Flickhead
Film Review
By Ray Young

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Sunnyvale

A film by James Ricardo

Visit the Official Site

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Sunnyvale

2005—The Company Pictures—78 minutes
Written and directed by James Ricardo.
Cinematography by Christopher Gosch and William Persaud. Edited by Mr. Gosch.
With James Ricardo, April Wade, Ute Werner,
Jesselynn Desmond, Samantha Turk, Gina DeVettori,
Mark Wood, Ellen Hughes, Peder Fedde,
Michael L. Connelly, Heidemarie Fuentes and Hutchi Hancock.
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    As of this writing, Sunnyvale, the very independent comedy written and directed by James Ricardo, has yet to be released. It’s a picture that falls into a niche that doesn’t sell as easily as, say, action or horror. The romantic relationship comedy is a genre which the so-called ‘inde’ movement has flattened into predictability. Most of the time lacking major stars, their common flaw is the reliance on excessive dialogue (often chatterbox declarations of ‘feelings’) delivered in blank-face monotone (think: Hal Hartley), a modish gimmick requiring an artist’s skill and subtlety to pull it off with any degree of success (think: Hal Hartley).
    Which brings us to Ricardo, who travels without such lofty credentials. He’s concocted a geek sex fantasy about a reclusive junk-food junkie, porno addict and self-professed loser (played by the director himself, who resembles the young Jeff Daniels) blossoming into an unlikely stud muffin with babes to spare. Lacking the poseur cynicism of Kevin Smith and Quentin Tarantino and what now passes for ‘smart’ dialogue, the conversations of Sunnyvale resonate with the cliquey banter of a campus rathskeller on Saturday night.

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James Ricardo and Ute Werner groove on gay porn.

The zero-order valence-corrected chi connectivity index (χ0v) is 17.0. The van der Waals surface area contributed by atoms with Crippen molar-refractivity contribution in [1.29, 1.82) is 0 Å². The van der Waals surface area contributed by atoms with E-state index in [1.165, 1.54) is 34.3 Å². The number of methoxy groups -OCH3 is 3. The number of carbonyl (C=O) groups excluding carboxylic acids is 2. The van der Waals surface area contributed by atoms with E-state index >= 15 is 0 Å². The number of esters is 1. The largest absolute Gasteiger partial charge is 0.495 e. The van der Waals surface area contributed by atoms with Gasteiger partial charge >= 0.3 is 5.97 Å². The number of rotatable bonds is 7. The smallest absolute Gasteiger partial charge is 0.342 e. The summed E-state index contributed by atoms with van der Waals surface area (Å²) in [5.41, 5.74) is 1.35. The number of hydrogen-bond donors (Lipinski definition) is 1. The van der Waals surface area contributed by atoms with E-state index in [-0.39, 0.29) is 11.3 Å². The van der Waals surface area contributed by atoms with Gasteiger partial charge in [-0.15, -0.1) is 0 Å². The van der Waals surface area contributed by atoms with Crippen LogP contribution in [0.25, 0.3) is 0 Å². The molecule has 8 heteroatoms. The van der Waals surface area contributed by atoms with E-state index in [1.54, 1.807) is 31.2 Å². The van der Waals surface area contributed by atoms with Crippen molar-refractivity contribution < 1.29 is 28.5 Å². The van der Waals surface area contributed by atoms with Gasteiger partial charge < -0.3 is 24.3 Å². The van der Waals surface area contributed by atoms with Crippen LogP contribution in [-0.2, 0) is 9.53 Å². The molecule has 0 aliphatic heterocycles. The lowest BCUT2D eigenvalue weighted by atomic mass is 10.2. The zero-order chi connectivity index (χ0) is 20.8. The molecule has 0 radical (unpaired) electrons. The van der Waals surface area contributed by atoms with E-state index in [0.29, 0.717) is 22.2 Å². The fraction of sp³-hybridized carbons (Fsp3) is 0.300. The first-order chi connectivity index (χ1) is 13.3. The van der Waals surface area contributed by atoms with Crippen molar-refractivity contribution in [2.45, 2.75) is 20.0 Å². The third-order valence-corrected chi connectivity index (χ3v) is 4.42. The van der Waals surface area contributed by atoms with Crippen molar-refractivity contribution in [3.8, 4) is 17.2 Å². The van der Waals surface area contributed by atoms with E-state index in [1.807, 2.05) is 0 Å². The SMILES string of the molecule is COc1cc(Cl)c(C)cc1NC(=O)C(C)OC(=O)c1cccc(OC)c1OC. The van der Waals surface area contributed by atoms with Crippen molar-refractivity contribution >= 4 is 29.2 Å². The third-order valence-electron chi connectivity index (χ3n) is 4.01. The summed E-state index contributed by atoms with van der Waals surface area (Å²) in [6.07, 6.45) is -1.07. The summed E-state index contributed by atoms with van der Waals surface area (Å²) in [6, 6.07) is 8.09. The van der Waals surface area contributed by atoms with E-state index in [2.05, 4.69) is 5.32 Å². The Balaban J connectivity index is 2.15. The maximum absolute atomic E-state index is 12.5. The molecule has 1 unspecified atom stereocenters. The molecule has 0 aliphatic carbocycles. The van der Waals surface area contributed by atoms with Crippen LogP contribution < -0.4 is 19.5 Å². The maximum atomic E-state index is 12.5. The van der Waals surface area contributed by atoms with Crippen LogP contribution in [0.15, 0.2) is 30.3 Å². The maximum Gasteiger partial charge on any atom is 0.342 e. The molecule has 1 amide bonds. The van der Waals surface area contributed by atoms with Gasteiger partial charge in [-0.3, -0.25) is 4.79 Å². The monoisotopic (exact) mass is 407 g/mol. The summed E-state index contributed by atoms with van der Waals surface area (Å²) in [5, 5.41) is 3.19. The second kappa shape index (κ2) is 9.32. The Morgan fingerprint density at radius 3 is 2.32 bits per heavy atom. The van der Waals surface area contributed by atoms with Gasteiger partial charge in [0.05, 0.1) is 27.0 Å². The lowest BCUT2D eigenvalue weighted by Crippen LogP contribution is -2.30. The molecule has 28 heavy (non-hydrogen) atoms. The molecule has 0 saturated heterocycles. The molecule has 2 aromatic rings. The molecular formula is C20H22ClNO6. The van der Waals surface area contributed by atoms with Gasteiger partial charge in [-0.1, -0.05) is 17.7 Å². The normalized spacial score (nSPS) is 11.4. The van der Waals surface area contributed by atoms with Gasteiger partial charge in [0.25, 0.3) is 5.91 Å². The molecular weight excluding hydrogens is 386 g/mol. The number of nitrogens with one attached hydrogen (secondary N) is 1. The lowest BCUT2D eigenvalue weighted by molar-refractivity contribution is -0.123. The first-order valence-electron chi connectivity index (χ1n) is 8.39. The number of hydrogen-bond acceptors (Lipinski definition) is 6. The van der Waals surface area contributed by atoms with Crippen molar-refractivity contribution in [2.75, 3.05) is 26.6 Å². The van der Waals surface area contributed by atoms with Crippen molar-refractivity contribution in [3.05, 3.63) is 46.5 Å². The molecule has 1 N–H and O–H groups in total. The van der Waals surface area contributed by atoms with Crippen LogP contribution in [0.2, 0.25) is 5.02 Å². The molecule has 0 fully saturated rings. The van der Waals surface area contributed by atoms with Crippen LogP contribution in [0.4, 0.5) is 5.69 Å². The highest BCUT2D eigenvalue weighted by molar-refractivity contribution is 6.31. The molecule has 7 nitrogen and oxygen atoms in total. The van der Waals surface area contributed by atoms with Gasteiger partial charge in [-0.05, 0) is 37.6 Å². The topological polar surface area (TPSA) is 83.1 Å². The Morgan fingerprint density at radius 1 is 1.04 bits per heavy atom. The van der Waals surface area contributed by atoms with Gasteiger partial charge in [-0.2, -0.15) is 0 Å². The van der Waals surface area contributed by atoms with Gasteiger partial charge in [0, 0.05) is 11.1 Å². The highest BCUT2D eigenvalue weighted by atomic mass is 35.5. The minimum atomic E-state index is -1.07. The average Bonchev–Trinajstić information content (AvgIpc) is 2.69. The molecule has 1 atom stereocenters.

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    A breezy, woozy confection, Sunnyvale benefits from its talented and predominantly female cast, who add zing to lines and setups shaded by the screenplay’s male perspective. The stream of questions they pose to Ricardo—whose character is appropriately nicknamed Opie—yield less a portrait of the man than a batch of hip comebacks and silly philosophical bons mots you may want to have memorized for your next cocktail party—provided you try to dazzle people with them well after midnight.
    Playing the pot-smoking bi-sexual neighbor, April Wade elevates Opie’s doldrums as a lively and nearly endearing bed buddy. In an all-too-brief flashback and subplot concerning a conspiracy rigged by a former girlfriend, Gina DeVettori is a toothsome dish warranting more screen time. (Pregnancy may have forced the actress into early retirement from the production.) But the film takes off when Ute Werner enters the fray. Tough and glamorous, her blond-in-black-leather erotic fascist displays a photogenic and gifted performer, who quickly develops an amusing onscreen repartee with Ricardo as her ‘bitch.’ In the other roles, Jesselynn Desmond is suitably disturbing as a nympho packing a vibrator and a gun; and sexy Samantha Turk appears out of nowhere in an amusing, unexplained bit of slapstick that could use a little fleshing out.
    Fond of staring vacantly into space or pontificating on the pointlessness of existence, Opie uses plastic dildo dispensers for squirting out condiments and hand lotion. This and other gay innuendo provide yet more material than Sunnyvale can possibly take on. Limited budgets and shooting schedules—not the talent involved—undoubtedly stunted the picture’s growth. There are qualities floating around here that are both flavorful and amusing…and have one wishing the film were longer and more developed.

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